The Spanish hembra, for “female” (usually in regard to animals) sounds nothing like the English feminine. But it turns out that they are etymologically identical.
Both come from the Latin for female, feminina. Hembra sounds so different because the f-m-n root is changed to h-mbr via two different patterns:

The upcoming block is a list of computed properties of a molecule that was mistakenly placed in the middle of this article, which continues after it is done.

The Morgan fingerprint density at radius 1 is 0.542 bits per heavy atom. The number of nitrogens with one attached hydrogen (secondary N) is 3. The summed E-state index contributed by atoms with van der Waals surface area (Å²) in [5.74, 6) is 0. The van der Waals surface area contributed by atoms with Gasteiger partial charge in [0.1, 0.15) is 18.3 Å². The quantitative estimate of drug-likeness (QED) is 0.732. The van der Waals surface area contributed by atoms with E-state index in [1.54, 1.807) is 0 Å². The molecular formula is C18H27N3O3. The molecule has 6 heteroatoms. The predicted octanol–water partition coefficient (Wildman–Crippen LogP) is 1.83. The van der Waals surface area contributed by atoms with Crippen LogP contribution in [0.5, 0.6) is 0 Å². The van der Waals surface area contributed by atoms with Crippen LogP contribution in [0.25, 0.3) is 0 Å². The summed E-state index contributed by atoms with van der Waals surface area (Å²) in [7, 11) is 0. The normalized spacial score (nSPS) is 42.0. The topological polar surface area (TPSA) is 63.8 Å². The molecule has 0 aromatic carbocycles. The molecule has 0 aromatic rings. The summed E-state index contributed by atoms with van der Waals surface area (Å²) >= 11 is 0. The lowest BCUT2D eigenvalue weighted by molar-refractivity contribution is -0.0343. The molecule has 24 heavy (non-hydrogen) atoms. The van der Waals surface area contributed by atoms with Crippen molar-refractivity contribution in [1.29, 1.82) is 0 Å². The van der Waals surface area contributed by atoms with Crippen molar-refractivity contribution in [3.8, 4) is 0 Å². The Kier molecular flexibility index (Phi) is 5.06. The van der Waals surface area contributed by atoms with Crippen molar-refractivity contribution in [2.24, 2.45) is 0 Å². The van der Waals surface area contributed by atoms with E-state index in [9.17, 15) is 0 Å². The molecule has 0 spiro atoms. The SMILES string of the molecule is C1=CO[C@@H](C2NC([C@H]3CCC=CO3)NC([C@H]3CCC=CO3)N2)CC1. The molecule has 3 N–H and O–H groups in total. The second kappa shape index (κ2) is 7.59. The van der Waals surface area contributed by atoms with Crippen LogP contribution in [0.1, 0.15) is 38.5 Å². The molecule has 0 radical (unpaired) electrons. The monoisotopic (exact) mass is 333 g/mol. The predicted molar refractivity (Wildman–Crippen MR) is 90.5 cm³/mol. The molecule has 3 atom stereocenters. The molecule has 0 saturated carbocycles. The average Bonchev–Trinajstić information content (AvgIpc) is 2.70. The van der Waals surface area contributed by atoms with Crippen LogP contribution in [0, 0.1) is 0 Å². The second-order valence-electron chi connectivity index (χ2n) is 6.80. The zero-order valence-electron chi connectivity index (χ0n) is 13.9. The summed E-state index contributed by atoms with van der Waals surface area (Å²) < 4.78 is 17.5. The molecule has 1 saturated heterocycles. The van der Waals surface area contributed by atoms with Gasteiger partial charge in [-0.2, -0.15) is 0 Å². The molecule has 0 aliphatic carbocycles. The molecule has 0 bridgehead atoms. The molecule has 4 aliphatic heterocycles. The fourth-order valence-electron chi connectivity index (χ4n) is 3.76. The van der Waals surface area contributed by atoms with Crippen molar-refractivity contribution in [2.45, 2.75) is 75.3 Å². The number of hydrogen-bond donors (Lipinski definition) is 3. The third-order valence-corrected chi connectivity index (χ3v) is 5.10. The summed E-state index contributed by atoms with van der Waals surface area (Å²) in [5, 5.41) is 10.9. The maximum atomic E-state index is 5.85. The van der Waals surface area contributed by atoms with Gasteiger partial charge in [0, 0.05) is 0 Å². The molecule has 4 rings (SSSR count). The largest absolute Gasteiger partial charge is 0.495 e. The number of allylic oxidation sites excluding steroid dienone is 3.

- The f-to-h pattern, where words beginning in the Latin f- change to an h- in Spanish, such as filial and hijo, or hacer and fact — changing the initial h- of feminina to h-.
- The m-n to -mbr- pattern, where Latin words with the m-n together usually changed to an -mbr- in Spanish, like illuminate and alumbrar — changing the m-n of feminina to the -mbr- of hembra.
These two, taken together, show a clear mapping of f-m-n to h-mbr.